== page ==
U.S. Pat. No. 4,251,359 issued to Colwell et al. (hereinafter referred to as the '359 Patent) discloses an improvement over the Hines-Favreau recirculating sand filter system. In the '359 Patent, after separation of the gravity settleable solids by the septic tank, the effluent flows into a wet well 11. From the wet well the effluent is pumped to the sand filter by means of two submersible pumps 12 and 13. The effluent enters the whole media bed or a portion thereof through lines 33 and 34. Lines 33 and 34 lead to subsurface distribution lines 35 and 36 which are preferably comprised of perforated pipes four (4) inches in diameter and equipped with multiple perforations facing upwardly. After entering the bed through the subsurface distribution lines 35 and 36, the anaerobic effluent passes through the media to the bottom of the bed where it is collected in a center trench 31. The first time that the effluent enters the media bed from the subsurface distribution lines 35 and 36 it enters the bed at a position where the effluent is certain to flow into the center trench 31 for recirculation. From the center trench 31, the effluent flows by gravity to a recirculation tank 50. From the recirculation tank 50, the prefiltered effluent is then returned to the sand filter by being pumped through a series of lines 60, having a plurality of nozzles 61 at their discharge, onto the upper surface of the media bed. About one third of the recirculated effluent, as it is displaced from the media a second time, collects in the outside trenches 30 and 32 from where it can then be discharged to its final disposal field. With the system described, all of the effluent from the septic tank enters the sand filter initially through the perforated pipes of the subsurface distribution lines 35 and 36. In order to avoid clogging, the perforated pipes are sized at up to four (4) inches diameter which leads to relatively large volumes of effluent being dosed to the filter. These large doses can lead to an unequal distribution of the effluent and flooding of the sand filter in the areas where the initial application of the effluent is administered. Also, the system splits the effluent flow into a portion for final disposal and a portion for recirculation which requires a control system and hardware to perform duplicate functions for the two different effluent streams.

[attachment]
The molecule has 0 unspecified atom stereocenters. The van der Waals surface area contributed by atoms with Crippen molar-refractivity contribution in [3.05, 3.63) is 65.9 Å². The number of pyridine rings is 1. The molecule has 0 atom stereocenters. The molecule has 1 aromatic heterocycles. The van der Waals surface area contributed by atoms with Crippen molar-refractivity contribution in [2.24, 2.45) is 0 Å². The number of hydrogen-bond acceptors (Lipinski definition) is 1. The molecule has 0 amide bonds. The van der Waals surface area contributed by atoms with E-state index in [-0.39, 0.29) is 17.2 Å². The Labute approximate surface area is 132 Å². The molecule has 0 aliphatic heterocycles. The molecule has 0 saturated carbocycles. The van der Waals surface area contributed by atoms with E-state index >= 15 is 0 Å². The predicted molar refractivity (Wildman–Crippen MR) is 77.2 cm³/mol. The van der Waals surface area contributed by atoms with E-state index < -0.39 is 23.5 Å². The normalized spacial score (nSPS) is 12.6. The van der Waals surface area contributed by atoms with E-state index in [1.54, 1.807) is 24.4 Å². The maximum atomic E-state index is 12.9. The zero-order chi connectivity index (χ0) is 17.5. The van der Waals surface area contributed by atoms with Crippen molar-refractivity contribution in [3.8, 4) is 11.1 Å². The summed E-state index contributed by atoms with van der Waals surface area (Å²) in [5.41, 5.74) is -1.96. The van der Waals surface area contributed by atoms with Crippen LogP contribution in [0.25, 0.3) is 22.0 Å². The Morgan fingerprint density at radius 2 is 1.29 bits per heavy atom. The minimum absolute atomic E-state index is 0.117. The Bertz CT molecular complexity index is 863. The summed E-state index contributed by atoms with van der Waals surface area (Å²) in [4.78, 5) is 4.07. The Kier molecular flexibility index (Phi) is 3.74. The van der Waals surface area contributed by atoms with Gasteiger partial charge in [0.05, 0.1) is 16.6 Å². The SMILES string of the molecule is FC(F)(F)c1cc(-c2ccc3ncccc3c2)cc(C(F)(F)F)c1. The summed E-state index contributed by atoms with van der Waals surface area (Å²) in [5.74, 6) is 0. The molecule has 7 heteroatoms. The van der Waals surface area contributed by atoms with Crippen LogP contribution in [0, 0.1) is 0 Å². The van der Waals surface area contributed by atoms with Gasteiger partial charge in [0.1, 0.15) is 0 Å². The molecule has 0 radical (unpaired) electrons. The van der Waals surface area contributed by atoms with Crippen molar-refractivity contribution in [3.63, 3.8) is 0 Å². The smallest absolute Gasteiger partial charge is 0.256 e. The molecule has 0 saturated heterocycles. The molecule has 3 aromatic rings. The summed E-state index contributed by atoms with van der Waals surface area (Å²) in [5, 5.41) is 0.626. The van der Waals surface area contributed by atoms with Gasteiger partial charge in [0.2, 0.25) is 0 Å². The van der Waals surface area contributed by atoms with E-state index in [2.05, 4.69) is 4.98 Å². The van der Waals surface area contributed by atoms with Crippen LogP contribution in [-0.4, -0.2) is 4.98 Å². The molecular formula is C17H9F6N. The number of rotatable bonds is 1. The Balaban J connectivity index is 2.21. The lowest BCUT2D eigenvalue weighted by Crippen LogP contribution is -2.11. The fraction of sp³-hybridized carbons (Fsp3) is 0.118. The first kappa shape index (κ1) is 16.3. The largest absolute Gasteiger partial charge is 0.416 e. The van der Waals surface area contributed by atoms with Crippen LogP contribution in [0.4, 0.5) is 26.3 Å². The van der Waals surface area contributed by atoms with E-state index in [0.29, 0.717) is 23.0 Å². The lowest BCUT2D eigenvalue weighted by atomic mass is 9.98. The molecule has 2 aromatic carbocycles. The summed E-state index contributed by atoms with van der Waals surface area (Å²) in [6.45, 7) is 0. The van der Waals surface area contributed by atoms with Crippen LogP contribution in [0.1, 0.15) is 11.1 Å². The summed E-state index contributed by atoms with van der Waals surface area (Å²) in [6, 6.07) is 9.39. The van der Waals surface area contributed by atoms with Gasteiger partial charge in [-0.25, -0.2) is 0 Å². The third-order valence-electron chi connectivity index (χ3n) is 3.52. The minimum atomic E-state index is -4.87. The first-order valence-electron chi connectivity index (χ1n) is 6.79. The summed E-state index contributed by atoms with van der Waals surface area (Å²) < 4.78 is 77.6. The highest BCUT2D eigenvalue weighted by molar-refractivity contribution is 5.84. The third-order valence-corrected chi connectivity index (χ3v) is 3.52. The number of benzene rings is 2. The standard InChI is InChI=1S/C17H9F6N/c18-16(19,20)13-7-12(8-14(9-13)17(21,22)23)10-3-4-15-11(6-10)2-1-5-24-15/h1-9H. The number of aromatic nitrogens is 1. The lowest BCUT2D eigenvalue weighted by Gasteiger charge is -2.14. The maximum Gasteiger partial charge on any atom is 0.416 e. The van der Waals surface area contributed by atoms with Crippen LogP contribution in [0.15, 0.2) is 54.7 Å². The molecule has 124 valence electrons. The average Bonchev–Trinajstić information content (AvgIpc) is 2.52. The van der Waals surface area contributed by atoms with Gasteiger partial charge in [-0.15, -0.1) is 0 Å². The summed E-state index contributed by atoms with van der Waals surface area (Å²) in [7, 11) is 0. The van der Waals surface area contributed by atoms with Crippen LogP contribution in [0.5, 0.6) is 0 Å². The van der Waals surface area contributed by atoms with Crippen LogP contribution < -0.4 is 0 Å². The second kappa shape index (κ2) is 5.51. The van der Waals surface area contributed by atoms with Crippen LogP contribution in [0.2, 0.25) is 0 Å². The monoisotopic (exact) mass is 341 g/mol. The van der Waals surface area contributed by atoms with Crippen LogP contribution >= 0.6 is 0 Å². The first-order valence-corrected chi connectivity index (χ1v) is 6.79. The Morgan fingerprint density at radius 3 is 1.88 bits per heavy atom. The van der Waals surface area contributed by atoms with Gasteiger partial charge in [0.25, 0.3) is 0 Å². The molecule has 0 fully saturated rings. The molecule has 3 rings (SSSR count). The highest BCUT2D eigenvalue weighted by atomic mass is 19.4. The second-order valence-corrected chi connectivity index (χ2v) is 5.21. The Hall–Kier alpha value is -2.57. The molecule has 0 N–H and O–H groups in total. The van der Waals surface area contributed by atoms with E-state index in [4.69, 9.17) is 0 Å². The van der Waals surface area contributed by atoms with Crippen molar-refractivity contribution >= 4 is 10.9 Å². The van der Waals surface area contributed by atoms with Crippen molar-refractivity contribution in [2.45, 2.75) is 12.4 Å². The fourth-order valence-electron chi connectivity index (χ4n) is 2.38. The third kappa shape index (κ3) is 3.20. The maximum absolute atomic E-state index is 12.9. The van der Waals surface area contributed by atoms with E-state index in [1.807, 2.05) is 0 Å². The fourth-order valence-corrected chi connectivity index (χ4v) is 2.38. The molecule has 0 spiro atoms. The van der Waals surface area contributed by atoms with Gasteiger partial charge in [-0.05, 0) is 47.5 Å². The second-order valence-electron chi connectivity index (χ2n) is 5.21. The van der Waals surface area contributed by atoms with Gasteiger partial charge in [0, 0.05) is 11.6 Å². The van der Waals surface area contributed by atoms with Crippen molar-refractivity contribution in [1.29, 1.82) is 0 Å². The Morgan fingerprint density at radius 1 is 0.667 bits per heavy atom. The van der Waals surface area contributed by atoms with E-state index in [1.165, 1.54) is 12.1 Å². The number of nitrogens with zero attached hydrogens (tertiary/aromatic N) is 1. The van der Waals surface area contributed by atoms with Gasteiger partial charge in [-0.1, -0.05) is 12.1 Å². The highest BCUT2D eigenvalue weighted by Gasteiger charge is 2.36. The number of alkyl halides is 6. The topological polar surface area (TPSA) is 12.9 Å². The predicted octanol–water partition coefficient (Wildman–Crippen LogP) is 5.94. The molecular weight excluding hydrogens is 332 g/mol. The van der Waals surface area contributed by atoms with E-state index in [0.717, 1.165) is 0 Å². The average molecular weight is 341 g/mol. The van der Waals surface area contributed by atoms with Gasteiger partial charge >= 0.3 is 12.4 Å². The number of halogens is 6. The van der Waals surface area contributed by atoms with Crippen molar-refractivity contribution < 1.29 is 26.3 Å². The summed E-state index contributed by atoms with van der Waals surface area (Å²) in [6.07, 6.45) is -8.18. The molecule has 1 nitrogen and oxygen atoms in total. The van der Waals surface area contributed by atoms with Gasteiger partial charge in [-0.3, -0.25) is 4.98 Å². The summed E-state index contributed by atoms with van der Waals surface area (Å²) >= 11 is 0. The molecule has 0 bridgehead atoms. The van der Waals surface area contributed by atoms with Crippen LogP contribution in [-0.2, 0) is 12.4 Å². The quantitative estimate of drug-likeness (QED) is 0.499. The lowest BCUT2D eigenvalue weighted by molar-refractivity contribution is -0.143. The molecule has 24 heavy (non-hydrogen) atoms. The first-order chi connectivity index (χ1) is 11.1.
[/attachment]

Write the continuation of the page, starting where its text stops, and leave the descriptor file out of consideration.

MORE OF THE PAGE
It is a primary object of this invention to provide an on-site waste water treatment system that utilizes a media bed and a final disposal field in the most efficient manner possible by using drip disposal techniques for the application of the effluent to the sand filter, by prefiltering effluent prior to the initial contact with the sand filter, and by eliminating the splitting of the effluent stream.
It is a further object of this invention to provide a dependable and economical on-site waste water treatment system. By eliminating the controls and mechanical devices associated with splitting the effluent stream, the system becomes simpler and easier to maintain. By utilizing drip disposal techniques to apply the effluent to the media bed, the effluent is more evenly distributed across the surface area of the media bed. By prefiltering effluent prior to the first application to the media bed, the throughput for the media bed can be increased thereby reducing the size of the media bed required, and also, the maintenance required will decrease as the media bed is not exposed directly to the effluent from the septic tank.
The process of the present invention starts with raw waste water entering into a septic type treatment tank system which normally functions as an anaerobic solids tank. After separation of the gravity settleable solids in the septic tank, the effluent flows by gravity or is conveyed to a single tank which acts as both a recirculation tank and a final dosing tank. This recirculation/dosing tank has three floats positioned at different levels in the tank. The first level indicator provides enough water in the tank to provide a volume of waste water sufficient to dose the media bed. Also, the first level indicator maintains enough filtered effluent in the tank to dilute influent from the septic tank enough to maintain minimum quality for disposal in a final disposal field. According to the settings on a system controller and for as long as the first level indicator is engaged, the waste water in the tank will be recirculated through the media bed for a preset and variable number of cycles.